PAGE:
Monday, May 07, 2007

Findlay Creek, BC - Canada

A fine start to paddling season on Lower Findlay Creek - BC

If you have just spent the long winter digging out, skiing big lines, or just buried and hibernating under 10 meters of snowfall since last October....creekers from the motherland rejoice! This year's snow pack is MASSIVE and currently the Selkirk, Monashee and Rocky Mountain Ranges look stocked with a water supply certain to last through October. This doesn't even include the always representing BC Coast Mtns also spouting record amounts in new paddling frontiers like Terrace and Smithers. The past weekend brought a combination of skiing some of the finest powder of the year along with the resurgence of quality creeking back in the Columbia trench.

The final flush on Findlay Creek brings back memories of Cali

Findlay Creek has a special significance in that if it wasn't for a small mountain in the way, Findlay would actually be the headwaters of the continental Columbia River. Instead Findlay is one of the tributaries to enter the Kootenay River before it heads south into Montana. Things to take note about the East Kootenays and Findlay area in early May include: - Huge populations of Elk and Deer grazing this time of year, the excellent lush meadow camping everywhere, and the fact this run will be well blown out for most of the summer as temperatures increase.

The put-in for Lower Findlay creek is 5km up the Findlay forest service road at Findlay Falls Rec site. The camping here is excellent and is a base for paddlers who might alternatively paddle Skookumchuk or Dutch Creek. Just past Findlay Falls take a left turn on Skookumchuck forest service road and look for the power line road on the left which will take you to the takeout.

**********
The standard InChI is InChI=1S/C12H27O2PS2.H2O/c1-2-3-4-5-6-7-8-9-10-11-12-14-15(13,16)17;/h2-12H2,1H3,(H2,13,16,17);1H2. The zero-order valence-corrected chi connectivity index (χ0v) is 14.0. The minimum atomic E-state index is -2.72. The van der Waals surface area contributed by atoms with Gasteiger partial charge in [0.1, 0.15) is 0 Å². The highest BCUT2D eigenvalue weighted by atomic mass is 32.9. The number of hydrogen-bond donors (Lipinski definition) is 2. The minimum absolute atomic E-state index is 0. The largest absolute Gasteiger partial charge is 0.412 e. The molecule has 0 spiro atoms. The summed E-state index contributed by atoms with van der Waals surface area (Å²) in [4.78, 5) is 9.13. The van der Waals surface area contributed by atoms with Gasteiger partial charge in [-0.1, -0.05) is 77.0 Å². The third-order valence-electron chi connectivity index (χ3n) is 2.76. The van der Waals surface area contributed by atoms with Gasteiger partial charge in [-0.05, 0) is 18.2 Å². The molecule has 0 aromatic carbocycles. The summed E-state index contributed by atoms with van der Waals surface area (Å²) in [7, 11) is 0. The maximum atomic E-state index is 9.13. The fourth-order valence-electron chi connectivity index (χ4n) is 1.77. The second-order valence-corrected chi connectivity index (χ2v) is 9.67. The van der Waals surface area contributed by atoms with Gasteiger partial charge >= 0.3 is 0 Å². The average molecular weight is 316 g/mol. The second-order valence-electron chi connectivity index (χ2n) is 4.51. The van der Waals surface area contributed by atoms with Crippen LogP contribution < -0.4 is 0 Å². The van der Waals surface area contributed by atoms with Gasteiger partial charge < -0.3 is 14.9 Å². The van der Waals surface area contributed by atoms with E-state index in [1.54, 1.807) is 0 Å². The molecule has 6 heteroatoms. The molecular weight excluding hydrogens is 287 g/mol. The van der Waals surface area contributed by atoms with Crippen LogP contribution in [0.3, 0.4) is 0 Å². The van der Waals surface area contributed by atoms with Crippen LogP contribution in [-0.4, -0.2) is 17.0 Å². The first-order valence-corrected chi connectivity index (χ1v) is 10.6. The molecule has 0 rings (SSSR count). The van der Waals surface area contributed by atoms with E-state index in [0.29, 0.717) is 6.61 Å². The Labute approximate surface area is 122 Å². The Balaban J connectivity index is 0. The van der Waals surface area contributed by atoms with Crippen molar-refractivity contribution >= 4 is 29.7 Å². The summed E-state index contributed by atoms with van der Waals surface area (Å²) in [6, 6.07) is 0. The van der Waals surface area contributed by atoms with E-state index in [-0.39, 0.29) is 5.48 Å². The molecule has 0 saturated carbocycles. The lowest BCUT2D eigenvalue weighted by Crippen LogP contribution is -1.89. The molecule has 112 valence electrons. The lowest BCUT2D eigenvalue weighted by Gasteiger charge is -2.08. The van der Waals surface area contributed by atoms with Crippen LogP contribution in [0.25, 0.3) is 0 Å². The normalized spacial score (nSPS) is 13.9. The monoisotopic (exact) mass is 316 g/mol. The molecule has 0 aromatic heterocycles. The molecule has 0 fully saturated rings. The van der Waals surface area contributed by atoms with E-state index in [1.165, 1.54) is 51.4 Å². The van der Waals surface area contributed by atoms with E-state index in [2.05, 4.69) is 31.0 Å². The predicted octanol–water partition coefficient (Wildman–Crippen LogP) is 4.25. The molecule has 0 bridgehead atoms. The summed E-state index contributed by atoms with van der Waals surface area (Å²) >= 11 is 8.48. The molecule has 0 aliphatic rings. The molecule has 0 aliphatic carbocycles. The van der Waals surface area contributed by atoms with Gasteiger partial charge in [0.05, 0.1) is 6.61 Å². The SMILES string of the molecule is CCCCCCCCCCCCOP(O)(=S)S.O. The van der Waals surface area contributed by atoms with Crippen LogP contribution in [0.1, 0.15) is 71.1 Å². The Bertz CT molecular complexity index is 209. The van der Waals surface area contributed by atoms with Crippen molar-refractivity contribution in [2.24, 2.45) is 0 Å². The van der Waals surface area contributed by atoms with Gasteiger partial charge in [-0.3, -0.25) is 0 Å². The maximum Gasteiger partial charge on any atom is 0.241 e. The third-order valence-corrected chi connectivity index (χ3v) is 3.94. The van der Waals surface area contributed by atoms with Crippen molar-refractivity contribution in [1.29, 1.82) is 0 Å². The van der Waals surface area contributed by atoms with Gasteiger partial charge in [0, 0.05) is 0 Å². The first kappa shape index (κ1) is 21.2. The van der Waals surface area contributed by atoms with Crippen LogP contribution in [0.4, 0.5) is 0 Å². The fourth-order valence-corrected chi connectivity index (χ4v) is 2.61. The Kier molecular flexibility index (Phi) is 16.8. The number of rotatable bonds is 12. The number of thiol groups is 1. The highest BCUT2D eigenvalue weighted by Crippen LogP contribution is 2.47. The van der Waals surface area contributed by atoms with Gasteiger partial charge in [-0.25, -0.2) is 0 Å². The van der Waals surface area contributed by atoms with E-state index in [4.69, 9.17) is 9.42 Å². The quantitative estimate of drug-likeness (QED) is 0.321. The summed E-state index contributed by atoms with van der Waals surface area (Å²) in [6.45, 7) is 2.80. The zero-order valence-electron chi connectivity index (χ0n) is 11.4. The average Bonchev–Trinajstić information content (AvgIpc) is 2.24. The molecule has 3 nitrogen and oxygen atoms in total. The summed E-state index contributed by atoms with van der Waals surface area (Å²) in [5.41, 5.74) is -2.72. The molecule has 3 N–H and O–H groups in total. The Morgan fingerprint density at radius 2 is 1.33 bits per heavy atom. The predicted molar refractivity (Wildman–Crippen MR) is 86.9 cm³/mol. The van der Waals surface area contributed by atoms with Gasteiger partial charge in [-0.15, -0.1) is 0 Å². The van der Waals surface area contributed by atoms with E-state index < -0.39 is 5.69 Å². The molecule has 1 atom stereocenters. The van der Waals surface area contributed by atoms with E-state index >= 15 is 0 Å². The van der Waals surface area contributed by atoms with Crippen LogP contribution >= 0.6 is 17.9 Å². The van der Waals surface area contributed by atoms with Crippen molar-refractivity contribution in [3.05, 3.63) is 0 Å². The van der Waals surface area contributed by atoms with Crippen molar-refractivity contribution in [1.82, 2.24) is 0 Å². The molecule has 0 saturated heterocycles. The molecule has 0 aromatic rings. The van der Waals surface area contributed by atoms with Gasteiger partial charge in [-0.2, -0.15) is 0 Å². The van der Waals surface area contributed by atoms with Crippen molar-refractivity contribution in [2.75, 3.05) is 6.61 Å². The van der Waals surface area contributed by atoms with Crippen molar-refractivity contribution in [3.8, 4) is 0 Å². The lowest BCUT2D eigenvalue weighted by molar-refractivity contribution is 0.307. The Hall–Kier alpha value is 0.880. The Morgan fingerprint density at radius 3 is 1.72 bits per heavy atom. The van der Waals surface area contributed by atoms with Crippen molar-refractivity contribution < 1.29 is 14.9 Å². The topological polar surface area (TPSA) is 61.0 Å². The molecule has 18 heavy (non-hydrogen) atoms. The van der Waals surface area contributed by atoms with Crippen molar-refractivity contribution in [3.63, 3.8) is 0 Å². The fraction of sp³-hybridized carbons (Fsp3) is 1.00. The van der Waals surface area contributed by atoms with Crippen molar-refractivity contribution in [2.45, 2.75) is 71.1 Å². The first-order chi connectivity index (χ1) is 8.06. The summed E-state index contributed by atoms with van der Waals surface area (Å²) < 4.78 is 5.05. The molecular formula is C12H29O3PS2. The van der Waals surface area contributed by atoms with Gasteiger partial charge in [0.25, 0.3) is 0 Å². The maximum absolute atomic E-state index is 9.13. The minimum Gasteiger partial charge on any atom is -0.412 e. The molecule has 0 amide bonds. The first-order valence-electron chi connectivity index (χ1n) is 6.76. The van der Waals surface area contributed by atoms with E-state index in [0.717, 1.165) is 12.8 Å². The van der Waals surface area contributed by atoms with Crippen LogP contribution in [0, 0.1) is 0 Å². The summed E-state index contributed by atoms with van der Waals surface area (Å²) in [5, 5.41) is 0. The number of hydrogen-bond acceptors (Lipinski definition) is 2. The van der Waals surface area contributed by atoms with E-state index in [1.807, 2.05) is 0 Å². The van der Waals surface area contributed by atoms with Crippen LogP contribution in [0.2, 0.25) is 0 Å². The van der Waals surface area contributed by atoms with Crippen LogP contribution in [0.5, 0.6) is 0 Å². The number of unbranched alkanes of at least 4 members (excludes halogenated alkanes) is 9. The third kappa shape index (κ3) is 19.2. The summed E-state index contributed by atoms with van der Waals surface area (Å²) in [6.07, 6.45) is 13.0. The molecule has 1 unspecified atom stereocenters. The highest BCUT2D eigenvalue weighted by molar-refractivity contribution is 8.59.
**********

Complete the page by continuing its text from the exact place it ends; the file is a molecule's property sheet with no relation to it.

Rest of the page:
From the put-in a short trail leads down to Findlay Falls. This drop had a runnable right line in the past but has since become a logjam. The left main line of Findlay Falls is plain nasty at best.

Findlay Falls lands on a big choke stone.

As our crew of 3 departed with a slight hungover haze under the noon sun we were instantly surrounded by canyon walls and swirly currents. After about 2+ kilometers of clear water and two notable drops, the run tightens up and picks up gradient. Two narrow pinches lead you to a third boof-pinch aptly named the Portal. Set between vertical walls and a difficult scout, the Portal would certainly be a gauge (if it hasn't already)that high flows on this run would mean bad news.

Portal at low flows

After the Portal things really start rockin out with more drops and more consequences if you flub the boof strokes. Shortly after this section our group downsized due to a bruised rib but we were fortunate to find an exit climb out on river left for Colan and his boat. This left Jordie and I to tackle the crux of the canyon where the gradient goes off through a mess of scary sharp limestone.

In the steepest section a 200+ yard torrent requires a hard left cutback through a knuckle dragger's delight followed by a big launch off a pourover of chunky boulders.

Nailing this line would be the climax on the run if it wasn't for the surprise waiting just downstream of the big pool. The guidebook loathes about the wood in this previously unrunnable final ramp formed from a landslide on river right. Presently there is no wood to be seen and was first fired off by Scott Fiendel and I on last spring's mission.

Scott Fiendel on the final drop in 2006

The approach to this Kaweah-Cali drop is best done hard left with your foot on the gas until you punch a hole and enter the slide. From here Findlay Creek bubbles down until it joins up with the Kootenay. The best view is looking back upstream on the float out absorbed in those class V emotions. Here's to another epic summer in whitewater paradise. Props to Colan for remembering his 100 dollar camera on this trip.......sorry about the quality.

View Findlay Creek (V) in a larger map